Friday, 27 November 2009
I ran into Old Man Mallet in the apple orchard yesterday. This was a cause for concern as a) my pockets were literally bulging with apples, b) he was carrying a twelve bore shotgun and c) it’s his orchard. As he glided down the footpath towards me I noticed a pair of squirrels hanging lifelessly from his left hand, an observation that did little to settle my unease.
Perhaps I shouldn’t feel guilty. Thousands of apples line the orchard floor; a muggy sweat of rotting fruit thickens the air with dust and vinegar. It’s an alarming amount of waste and a sad indicator of the decline affecting many English orchards; two thirds of which have disappeared in the last three decades.
Scrumping is by definition an act of criminal enterprise, the acquisition of another person’s property without consent. Theft. Robbery. Pilferage. Orchards aside, I’ve had my eye on an old pear tree that sits in the front garden of a house at the end of the road, branches flecked with russety-hued fruit. Surely too many for one household alone, this is becoming increasingly apparent as a mash of squidged fruit drifts up the driveway and across the lawn. Zero chance of confiscating a few pears off the tree though - not without stilts anyway.
This is the essence of conscientious scrumping - “a few”. Two years ago my parents experienced a sorry episode in which the plum tree on the farm was completely stripped of fruit overnight. Less scrumped, more harvested. As part of the bigger picture it’s not that important (at least it wasn’t a van load of tools), but when you’ve spent the summer looking forward to untold crumbles it’s far from ideal.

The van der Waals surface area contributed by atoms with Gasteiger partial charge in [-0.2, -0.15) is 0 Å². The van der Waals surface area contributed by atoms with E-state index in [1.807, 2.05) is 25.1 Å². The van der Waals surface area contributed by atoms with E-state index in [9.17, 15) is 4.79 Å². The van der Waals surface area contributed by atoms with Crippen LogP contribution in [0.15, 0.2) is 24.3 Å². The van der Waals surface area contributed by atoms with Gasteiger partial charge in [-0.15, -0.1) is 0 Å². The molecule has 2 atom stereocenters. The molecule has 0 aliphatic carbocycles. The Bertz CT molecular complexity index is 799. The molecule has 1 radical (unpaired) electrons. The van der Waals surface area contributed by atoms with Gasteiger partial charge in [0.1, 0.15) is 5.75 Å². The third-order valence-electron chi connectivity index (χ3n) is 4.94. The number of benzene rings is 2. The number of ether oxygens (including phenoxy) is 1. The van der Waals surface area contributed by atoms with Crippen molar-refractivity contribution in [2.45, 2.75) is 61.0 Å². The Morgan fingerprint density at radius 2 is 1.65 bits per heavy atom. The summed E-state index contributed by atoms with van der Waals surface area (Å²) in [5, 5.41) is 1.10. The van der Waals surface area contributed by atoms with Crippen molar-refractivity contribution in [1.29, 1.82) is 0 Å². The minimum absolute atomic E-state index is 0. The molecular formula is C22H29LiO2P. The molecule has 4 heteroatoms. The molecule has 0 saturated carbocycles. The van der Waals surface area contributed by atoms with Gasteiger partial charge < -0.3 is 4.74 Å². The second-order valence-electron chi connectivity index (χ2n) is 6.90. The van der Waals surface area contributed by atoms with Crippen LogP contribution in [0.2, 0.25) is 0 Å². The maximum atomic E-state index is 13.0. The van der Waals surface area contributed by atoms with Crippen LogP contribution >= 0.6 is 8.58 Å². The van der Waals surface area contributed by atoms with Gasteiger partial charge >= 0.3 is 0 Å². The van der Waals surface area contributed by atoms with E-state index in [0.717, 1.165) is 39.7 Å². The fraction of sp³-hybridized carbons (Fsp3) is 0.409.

Is Scrumping a simple gesture of enthusiasm towards oft-wasted food or contemptible, premeditated plunder? I make it away from Mallet unscathed; he’s far more concerned about being late for a game of tennis at the Manor. Fruit looting has won the day, but I’m stuck with an image of him propelling dead squirrels across court with a beaten-about Slazenger. What a way to spend an evening.
Posted on bbcgoodfood.com 25th November 2009
Tuesday, 24 November 2009
How I chortle, reclining on the sofa with a glass of chilled wine. “Father of two Steve from Hampcestershireboro” has only gone and prepared a plate of ravioli that boasts the visual appeal of a pile of old envelopes; judging by John’s face, the taste too. Had this moment been illustrated in The Beano, Gregg might be shaded in woozy off-green, “Boik!” captioned in close proximity. C’mon Steve, get it together. “Cooking doesn’t get tougher than this” – I’d hazard that I’m not alone in thinking, “Yeah right”.
Maybe I was a little hasty. ‘The Invention Test’ that features prominently in the early rounds of Masterchef will be one of the big attractions for visitors at Masterchef Live, which runs this weekend at the London Olympia. The premise is thus: compete against 29 other entrants, rustle up a dish with a bag of mystery ingredients in half an hour and (hopefully) make it through to the final four to have your meal judged by John & Gregg.